Mike, As the God of Love wraps his arms around you again today, you are in my prayers for peace, strength, and a full and speedy recovery. Pax.

  14. Cyndi says:

    Praying for you, my friend!

  15. Julie C says:

    Thinking of you. Everything is so much more real and yet unreal in these times.

  16. Israel says:

    Wow. So this is real and why “categorization as a form of control” clicks for you. No kidding. My dad has kicked this (out of his gut) going on 15 years now. I want to hear what the docs say next. You don’t need sympathy. You never have been that guy.

  17. Jen says:

    Oh, Mike. I’m praying and believing for the best. “Nothing can separate us from the love of God in Christ Jesus…” May THAT be a reality for you, Stace and the kids as you wait. Love you guys… Keep us posted.

  18. Hope Schaefer says:

    That was so beautifully written! Stacy and I were good buddies during elementary school…it is awesome how God places people in our lives for instrumental purposes even years later…mine and Stacy’s must have been so that I could be one of the many friends that pray healing into her family…which I will certainly do for as long as it takes!! May God continue to bless you and your beautiful family!!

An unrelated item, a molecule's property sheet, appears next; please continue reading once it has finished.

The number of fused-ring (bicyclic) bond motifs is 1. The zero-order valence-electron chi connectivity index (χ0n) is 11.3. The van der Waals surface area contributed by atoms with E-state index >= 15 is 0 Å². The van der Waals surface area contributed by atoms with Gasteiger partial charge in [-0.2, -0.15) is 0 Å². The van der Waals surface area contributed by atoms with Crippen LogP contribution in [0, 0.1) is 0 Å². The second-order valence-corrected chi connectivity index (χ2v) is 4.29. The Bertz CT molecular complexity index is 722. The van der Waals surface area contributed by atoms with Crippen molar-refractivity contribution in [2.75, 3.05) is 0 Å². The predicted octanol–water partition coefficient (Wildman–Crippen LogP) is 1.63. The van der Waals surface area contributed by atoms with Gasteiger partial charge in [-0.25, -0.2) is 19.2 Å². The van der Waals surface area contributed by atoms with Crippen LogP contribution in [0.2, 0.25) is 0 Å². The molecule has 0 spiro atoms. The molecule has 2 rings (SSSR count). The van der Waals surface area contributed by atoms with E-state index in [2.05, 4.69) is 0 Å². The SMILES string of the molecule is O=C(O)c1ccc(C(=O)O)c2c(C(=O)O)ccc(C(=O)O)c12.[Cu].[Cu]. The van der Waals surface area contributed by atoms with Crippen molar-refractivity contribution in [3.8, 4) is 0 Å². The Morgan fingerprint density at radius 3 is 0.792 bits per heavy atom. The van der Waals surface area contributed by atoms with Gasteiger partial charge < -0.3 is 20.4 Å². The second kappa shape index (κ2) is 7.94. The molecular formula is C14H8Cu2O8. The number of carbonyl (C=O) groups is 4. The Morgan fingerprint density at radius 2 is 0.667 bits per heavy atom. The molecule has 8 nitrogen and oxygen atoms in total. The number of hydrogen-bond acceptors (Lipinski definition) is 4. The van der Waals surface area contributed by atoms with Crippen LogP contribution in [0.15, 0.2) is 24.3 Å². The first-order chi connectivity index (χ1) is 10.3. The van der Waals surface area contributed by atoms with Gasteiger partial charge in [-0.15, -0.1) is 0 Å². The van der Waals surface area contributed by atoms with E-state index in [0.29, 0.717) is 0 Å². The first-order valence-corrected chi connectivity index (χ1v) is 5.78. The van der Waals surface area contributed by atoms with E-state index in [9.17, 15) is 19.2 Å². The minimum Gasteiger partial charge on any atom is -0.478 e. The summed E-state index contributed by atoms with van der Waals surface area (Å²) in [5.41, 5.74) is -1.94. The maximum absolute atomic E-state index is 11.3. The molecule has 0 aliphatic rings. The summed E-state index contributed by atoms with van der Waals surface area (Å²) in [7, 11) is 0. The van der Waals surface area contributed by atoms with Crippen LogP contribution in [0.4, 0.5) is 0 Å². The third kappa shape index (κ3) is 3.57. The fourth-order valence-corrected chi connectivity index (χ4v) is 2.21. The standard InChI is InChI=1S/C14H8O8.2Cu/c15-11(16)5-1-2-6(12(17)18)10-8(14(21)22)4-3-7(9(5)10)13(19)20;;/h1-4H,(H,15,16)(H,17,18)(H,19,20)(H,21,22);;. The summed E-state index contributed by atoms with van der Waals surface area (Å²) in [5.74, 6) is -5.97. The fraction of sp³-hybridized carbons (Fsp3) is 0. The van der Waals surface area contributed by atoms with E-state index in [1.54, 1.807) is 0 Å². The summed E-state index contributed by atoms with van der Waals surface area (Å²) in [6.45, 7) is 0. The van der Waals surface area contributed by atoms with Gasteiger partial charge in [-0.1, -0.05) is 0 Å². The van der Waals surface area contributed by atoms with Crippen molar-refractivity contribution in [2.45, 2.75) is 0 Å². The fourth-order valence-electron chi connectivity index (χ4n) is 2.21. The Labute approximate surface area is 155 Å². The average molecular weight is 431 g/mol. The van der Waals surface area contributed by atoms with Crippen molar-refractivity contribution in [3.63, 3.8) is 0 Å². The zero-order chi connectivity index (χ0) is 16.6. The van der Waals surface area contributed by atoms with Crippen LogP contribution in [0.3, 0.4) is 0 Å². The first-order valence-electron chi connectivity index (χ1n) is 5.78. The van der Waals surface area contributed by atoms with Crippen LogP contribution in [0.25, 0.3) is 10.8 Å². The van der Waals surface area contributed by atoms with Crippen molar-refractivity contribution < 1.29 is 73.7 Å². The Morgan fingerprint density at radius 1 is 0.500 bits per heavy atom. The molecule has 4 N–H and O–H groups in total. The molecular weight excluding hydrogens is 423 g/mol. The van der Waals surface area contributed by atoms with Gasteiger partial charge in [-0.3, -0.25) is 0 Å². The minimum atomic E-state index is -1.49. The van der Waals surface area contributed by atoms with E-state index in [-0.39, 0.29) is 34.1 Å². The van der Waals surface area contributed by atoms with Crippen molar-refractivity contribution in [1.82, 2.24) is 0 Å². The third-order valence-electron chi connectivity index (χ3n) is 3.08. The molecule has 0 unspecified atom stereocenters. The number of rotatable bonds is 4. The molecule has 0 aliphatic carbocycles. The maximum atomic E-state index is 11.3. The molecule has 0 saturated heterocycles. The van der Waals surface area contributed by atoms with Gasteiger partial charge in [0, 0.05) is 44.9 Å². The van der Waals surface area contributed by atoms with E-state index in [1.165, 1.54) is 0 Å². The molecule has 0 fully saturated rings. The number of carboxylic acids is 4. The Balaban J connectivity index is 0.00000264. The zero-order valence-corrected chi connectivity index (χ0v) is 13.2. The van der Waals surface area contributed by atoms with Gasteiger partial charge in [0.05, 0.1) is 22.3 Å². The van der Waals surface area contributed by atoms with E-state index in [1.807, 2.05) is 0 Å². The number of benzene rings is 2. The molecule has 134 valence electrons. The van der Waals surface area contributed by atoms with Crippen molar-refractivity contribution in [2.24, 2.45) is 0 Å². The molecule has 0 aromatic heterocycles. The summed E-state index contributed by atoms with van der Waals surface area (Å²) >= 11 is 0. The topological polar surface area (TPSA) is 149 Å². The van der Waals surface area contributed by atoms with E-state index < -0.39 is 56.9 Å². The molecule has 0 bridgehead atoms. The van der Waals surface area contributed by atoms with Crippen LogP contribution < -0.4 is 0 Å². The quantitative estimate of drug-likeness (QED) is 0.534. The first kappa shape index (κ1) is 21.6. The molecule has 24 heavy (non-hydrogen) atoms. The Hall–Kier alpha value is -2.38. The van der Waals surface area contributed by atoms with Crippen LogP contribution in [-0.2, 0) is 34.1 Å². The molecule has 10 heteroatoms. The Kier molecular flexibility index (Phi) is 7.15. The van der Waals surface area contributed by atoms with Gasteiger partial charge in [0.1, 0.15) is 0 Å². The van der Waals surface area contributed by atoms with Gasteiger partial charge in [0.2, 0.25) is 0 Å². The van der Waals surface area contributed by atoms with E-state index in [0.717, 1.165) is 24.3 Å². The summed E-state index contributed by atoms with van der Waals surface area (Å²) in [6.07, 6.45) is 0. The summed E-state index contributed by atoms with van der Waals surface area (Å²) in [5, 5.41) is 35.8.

19. Jilian says:

    Oh Mike and Stacy, my heart and prayers are with you guys. Cancer is an ugly evil yet I know you hold to the sovereignty of our God. I praise the Father for the hope we have that despite what the doctors say or how the treatments result, He has destined for you what is His best for you, even if we don’t understand it. Hold on to that hope, my old friends.

  20. Grace says:

    I’m with Lora. But don’t tell anybody.